Such declarations, combined with Cleage’s outspoken political activism in the city, soon earned him a reputation as one of the foremost leaders of the black nationalist movement in Detroit. His tactics and pronouncements readily earned him the vilification of the white community. To them, Cleage was once quoted as saying, “When we take over, don’t worry. We’ll treat you like you treated us.” In the years after the riots, Shrine membership swelled to the thousands, and the organization was soon able to establish several groundbreaking programs.
A communal living center, where members were able to pool their resources and become active participants in the Shrine’s social-service outreach programs, was one such experiment. Cleage dreamed of economic self-sufficiency for the African American community, and the Shrine set up a neighborhood supermarket with competitive prices as an example of such economic independence. The Shrine also established a bookstore to promote the works of African American authors and the Black Nationalist movement.
Cleage’s battles with the Detroit school administration to hire more African American teachers and initiate a curriculum beneficial to the district’s growing majority of African American students evolved into even more ambitious political goals. Shrine members campaigned heavily to elect African American city council members, city and county judges, and state representatives by distributing their “Black Slate” literature across the city. Their efforts were considered crucial to the 1973 election of the city’s first African American mayor, Coleman Young. Barbara-Rose Collins, an early member of the Shrine, was working in an office when her discussions about her dissatisfaction with her children’s schooling led Shrine leaders to suggest that she herself run for a seat on the school board. From there Collins was elected to a city council seat, and by the mid-1990s, she was representing Michigan’s 13th Congressional District in Washington, DC.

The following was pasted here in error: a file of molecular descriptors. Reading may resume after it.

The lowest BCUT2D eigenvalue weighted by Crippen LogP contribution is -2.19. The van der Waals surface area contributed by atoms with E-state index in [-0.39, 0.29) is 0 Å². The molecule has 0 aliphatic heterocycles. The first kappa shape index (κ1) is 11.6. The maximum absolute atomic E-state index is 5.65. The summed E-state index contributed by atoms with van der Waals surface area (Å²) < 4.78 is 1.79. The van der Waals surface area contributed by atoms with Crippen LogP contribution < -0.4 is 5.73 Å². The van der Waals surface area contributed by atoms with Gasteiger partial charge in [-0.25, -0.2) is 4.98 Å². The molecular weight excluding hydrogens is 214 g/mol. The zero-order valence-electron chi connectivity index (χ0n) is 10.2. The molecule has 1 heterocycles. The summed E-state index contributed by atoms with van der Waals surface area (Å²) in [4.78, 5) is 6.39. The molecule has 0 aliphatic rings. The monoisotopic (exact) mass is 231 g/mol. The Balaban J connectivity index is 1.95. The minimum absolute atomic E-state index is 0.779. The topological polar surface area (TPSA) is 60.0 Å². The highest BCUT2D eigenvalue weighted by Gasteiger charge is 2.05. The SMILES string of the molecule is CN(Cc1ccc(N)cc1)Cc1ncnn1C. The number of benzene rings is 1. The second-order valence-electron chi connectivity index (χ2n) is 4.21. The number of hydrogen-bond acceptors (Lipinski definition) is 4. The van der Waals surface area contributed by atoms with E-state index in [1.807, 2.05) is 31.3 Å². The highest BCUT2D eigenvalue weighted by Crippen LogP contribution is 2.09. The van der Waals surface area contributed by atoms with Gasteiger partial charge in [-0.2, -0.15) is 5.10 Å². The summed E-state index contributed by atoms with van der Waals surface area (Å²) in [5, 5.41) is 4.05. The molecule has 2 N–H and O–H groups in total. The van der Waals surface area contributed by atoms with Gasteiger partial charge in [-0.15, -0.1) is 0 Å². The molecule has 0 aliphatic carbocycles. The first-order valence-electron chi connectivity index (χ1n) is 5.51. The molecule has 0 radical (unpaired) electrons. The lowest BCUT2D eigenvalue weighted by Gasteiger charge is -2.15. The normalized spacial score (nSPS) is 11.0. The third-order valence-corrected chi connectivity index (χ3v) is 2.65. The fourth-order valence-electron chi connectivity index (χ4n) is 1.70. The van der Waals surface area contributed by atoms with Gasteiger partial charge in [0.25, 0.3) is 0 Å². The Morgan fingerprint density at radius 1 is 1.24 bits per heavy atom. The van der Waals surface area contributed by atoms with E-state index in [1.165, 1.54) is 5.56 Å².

The era of black militancy, for both Detroit and the rest of urban America, waned as the civil rights struggles of the 1960s seemed to be making strides. Gains made by African Americans—for better housing, schools, and employment opportunities—were celebrated by some as a positive step towards integration. More militant adherents, such as the Black Panther Party and the Black Liberation Army, had become targets of an FBI campaign to negate their effectiveness. By the 1990s, official membership in Detroit’s Shrine of the Black Madonna had declined considerably, though similar shrines had been established in cities like Houston, Texas, and Atlanta, Georgia.
Nonetheless, the Detroit branch continued to be active. The Detroit Free Press cited Cleage—who had since renamed himself Jaramogi Abebe Agyeman—and the church for helping alter the political landscape of the city. “He wasn’t just an important figure around Detroit,” the Reverend Will Herzfeld told reporter Maynard. “He was a pretty important national figure during the black power movement and the subsequent rise of black theology and its subsequent connection to black power. He was right out front.”
The Black Messiah, Sheed & Ward, 1968.
Black Christian Nationalism, Morrow, 1972.
Chafets, Ze’ev, Devil’s Night: And Other True Tales of Detroit, Vintage Books, 1990.
Melton, J. Gordon, Religious Leaders of America, Gale, 1991, pp. 7–8.
Ward, Hiley S., Prophet of the Black Nation, Pilgrim Press, 1969.
Detroit Free Press, June 3, 1990, p. 1F; July 18,1993, p. 7J.